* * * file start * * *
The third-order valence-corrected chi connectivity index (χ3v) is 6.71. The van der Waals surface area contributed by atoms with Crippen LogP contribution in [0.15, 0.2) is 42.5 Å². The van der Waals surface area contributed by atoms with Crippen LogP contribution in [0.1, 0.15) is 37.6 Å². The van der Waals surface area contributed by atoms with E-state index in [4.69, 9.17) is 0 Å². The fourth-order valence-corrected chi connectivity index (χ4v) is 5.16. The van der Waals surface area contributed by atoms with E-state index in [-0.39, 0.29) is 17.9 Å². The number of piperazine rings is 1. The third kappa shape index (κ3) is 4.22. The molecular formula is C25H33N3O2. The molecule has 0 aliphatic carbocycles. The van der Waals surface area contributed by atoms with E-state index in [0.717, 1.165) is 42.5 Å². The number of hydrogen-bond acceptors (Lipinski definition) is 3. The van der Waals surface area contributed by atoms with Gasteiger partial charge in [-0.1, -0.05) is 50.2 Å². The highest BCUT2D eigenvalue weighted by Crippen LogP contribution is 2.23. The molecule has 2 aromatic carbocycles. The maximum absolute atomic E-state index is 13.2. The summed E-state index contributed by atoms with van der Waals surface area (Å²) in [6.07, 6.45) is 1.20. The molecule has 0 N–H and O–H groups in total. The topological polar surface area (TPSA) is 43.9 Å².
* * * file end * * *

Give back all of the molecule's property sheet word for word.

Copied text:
The third-order valence-corrected chi connectivity index (χ3v) is 6.71. The van der Waals surface area contributed by atoms with Crippen LogP contribution in [0.15, 0.2) is 42.5 Å². The van der Waals surface area contributed by atoms with Crippen LogP contribution in [0.1, 0.15) is 37.6 Å². The van der Waals surface area contributed by atoms with E-state index in [4.69, 9.17) is 0 Å². The fourth-order valence-corrected chi connectivity index (χ4v) is 5.16. The van der Waals surface area contributed by atoms with E-state index in [-0.39, 0.29) is 17.9 Å². The number of piperazine rings is 1. The third kappa shape index (κ3) is 4.22. The molecular formula is C25H33N3O2. The molecule has 0 aliphatic carbocycles. The van der Waals surface area contributed by atoms with E-state index in [0.717, 1.165) is 42.5 Å². The number of hydrogen-bond acceptors (Lipinski definition) is 3. The van der Waals surface area contributed by atoms with Gasteiger partial charge in [-0.1, -0.05) is 50.2 Å². The highest BCUT2D eigenvalue weighted by Crippen LogP contribution is 2.23. The molecule has 2 aromatic carbocycles. The maximum absolute atomic E-state index is 13.2. The summed E-state index contributed by atoms with van der Waals surface area (Å²) in [6.07, 6.45) is 1.20. The molecule has 0 N–H and O–H groups in total. The topological polar surface area (TPSA) is 43.9 Å².